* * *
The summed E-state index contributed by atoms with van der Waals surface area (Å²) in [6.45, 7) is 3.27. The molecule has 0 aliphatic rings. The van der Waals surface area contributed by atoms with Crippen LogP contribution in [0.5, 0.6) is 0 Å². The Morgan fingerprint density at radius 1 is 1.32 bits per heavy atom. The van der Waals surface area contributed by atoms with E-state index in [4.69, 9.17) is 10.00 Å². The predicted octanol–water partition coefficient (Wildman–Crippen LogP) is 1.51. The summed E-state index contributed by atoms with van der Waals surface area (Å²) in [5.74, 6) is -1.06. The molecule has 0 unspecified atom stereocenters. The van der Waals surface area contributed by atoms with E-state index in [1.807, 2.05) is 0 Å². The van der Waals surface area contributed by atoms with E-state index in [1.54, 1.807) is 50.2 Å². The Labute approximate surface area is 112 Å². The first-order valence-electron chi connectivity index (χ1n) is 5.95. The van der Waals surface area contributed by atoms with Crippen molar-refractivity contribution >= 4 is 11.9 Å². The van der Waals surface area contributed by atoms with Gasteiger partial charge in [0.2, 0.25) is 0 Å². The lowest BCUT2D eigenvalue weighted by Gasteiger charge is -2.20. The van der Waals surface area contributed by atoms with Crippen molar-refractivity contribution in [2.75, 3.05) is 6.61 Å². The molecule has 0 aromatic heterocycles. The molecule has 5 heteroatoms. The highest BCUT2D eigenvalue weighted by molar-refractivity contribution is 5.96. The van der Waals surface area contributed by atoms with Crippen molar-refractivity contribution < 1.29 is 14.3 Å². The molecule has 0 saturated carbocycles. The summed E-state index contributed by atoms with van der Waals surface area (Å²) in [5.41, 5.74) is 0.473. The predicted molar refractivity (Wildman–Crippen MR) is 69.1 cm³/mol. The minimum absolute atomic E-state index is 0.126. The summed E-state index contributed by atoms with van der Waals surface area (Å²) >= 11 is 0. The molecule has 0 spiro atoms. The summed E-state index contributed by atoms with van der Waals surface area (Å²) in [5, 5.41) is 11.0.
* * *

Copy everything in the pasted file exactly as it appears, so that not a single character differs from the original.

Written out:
The summed E-state index contributed by atoms with van der Waals surface area (Å²) in [6.45, 7) is 3.27. The molecule has 0 aliphatic rings. The van der Waals surface area contributed by atoms with Crippen LogP contribution in [0.5, 0.6) is 0 Å². The Morgan fingerprint density at radius 1 is 1.32 bits per heavy atom. The van der Waals surface area contributed by atoms with E-state index in [4.69, 9.17) is 10.00 Å². The predicted octanol–water partition coefficient (Wildman–Crippen LogP) is 1.51. The summed E-state index contributed by atoms with van der Waals surface area (Å²) in [5.74, 6) is -1.06. The molecule has 0 unspecified atom stereocenters. The van der Waals surface area contributed by atoms with E-state index in [1.807, 2.05) is 0 Å². The van der Waals surface area contributed by atoms with E-state index in [1.54, 1.807) is 50.2 Å². The Labute approximate surface area is 112 Å². The first-order valence-electron chi connectivity index (χ1n) is 5.95. The van der Waals surface area contributed by atoms with Crippen molar-refractivity contribution >= 4 is 11.9 Å². The van der Waals surface area contributed by atoms with Gasteiger partial charge in [0.2, 0.25) is 0 Å². The lowest BCUT2D eigenvalue weighted by Gasteiger charge is -2.20. The van der Waals surface area contributed by atoms with Crippen molar-refractivity contribution in [2.75, 3.05) is 6.61 Å². The molecule has 0 aromatic heterocycles. The molecule has 5 heteroatoms. The highest BCUT2D eigenvalue weighted by molar-refractivity contribution is 5.96. The van der Waals surface area contributed by atoms with Crippen molar-refractivity contribution < 1.29 is 14.3 Å². The molecule has 0 saturated carbocycles. The summed E-state index contributed by atoms with van der Waals surface area (Å²) in [5.41, 5.74) is 0.473. The predicted molar refractivity (Wildman–Crippen MR) is 69.1 cm³/mol. The minimum absolute atomic E-state index is 0.126. The summed E-state index contributed by atoms with van der Waals surface area (Å²) >= 11 is 0. The molecule has 0 spiro atoms. The summed E-state index contributed by atoms with van der Waals surface area (Å²) in [5, 5.41) is 11.0.